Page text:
Apple v Motorola

Judge Posner has thrown out the entire case in the on-again, off-again Apple versus Motorola dispute. Citing that neither side was able to produce any real damages, both sides have been sent packing. The case has been in jeopardy for several weeks now, and Posner has previously dismissed the jury trial that was requested. The trial that started way back in 2010, long before Google came into the picture, is finally finished.

The full opinion and order is embedded after the break (courtesy Chris Ziegler of The Verge), but the tl;dr version is that there will be no injunctions, neither Apple nor Motorola sees any money from each other, and we, the consumers, finally win one. Hooray!

Source: The Verge

 

Reader comments

Judge dismisses Apple and Motorola's patent squabbles

25 Comments

The only good news....shouldn't be any new lawsuits until September, as Apple's lawyers will hopefully take the summer off.

Sort of. That decision was a win for both. Samsung will get royalties (which Apple proved they had had negotations over, and Samsung was told point blank it cannot use FRAND patents to get injunctions.

We need lawyers to read all this double talk. Bottom line: judge told both sides to shut up and go away. Couldn't the judge have just say so? You want smaller government? First thing to do...cut the crap.

how do we win? both sides just wasted tons of cash on lawyers for 2 years. whos gonna pay all those fees?! we....ummm you are!!!! (ive never brought either of those brands) samsung needs to get themselves out of court now.

The alternative would be someone from Motorola telling you what Apple products you can and can not buy, or someone from Apple telling you what Motorola products you can and can not buy. Telling them both to GTFO instead is a win for you and me.

Jerry is spot on in that it is the best outcome, despite the costs incurred up to this point. At least there's precedent now that these mindless patent wars won't be tolerated.

Any landing you can walk away from is a good one. Moto had one live claim in this thing. Apple had four or five. If I'm Moto, drinks are on me.

Now if they would through Apple out of court maybe they could go back to designing and building phones again. And delivering them on time.

To bad Apple can't be fined 40 or 50 million for tying up the US court system with frivolous lawsuits.

The fact that none of them have been thrown out immediately proves they're not frivolous.

You should note (as should all posters here) that the judge didn't rule on whether either side infringed on the other's patents, which is important. The sole reason he threw it out is because neither side could prove how much infringement was worth.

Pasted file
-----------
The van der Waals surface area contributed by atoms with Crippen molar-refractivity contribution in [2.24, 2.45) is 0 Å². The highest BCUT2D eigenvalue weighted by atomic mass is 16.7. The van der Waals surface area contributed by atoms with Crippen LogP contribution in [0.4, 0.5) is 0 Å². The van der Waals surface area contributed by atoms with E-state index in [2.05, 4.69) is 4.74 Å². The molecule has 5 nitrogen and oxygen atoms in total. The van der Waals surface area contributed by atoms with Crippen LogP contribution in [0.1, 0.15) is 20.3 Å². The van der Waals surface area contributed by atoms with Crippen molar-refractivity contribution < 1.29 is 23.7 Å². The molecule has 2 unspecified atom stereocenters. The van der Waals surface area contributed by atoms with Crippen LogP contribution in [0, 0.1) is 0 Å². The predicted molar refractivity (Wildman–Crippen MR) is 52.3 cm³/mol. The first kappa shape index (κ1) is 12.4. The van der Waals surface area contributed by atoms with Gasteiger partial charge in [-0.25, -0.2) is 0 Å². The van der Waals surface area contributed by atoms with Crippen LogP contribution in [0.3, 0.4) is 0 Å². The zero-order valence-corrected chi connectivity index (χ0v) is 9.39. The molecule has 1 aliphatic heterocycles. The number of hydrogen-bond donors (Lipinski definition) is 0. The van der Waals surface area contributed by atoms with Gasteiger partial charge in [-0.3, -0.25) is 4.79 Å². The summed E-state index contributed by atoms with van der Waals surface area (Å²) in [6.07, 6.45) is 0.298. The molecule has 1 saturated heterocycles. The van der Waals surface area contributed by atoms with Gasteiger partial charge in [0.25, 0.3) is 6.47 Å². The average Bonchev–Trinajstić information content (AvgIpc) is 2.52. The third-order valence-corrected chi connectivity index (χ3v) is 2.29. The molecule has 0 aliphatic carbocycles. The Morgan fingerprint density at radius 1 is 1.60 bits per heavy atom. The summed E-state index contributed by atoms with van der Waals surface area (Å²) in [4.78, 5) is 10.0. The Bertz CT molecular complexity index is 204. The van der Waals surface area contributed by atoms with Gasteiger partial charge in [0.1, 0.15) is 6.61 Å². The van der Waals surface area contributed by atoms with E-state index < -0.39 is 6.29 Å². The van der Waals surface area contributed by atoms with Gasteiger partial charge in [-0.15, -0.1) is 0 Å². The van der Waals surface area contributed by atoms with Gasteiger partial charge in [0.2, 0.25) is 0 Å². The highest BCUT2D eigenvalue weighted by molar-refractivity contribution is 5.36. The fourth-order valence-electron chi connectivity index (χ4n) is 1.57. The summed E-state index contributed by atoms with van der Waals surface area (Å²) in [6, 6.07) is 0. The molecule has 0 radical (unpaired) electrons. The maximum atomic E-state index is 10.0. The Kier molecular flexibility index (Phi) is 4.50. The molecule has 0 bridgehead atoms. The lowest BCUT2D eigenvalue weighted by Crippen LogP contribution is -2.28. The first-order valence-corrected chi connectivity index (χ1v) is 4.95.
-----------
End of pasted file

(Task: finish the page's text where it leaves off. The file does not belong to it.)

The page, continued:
Didn't apple sue first and then Motorola Mobility counter sued?

If that indeed is the case, then MM effectively won this, in my book!

The patent lawyer (hell spawn) fees here are chicken feed compared to any potential damages and or to the potential profit loss due to any product bans or injunctions!

No, Moto started this one primarily because Apple had already gone for HTC and Samsung. It was pre-emptive, they knew Apple had to have their eye on Moto too.

Yup. And if I recall correctly (it's been quite some time now), Apple had already publicly stated their intention to take Moto to court too.

I read on Goggle+ that the judge ruled that Apple infringed on Motorola Patents for 3G on the iPhone,iPhone 3G and iPhone 3GS, As well as the iPad 1 and 2 and has ordered an injunction against Apple

No. Posner specifically said that Motorola did not prove that it deserved an injunction (same with Apple), citing a number of factors. That includes the FRAND argument.

The case you're referring to was in the Netherlands and with Samsung, but the judges there said Samsung had no right whatsoever to an injunction because it was bound by its FRAND obligations.

Any patent that without use would completely eliminate competition, for example patenting the idea of wirelessly transmitting data from a device over a cellular network, is covered by FRAND and licensing of the patent is mandatory. Best case for moto was additional income, but it wouldnt stop apple because licensing would be mandatory.

This is the best outcome for consumers. Moto and apples alleged damages were called a wash and everyone got sent home. Moto doesnt need to pay or make changes for apple, and same goes for apple paying moto. All devices remain unchanged and neither pays licensing which ultimately consumers pay in the way of higher device costs.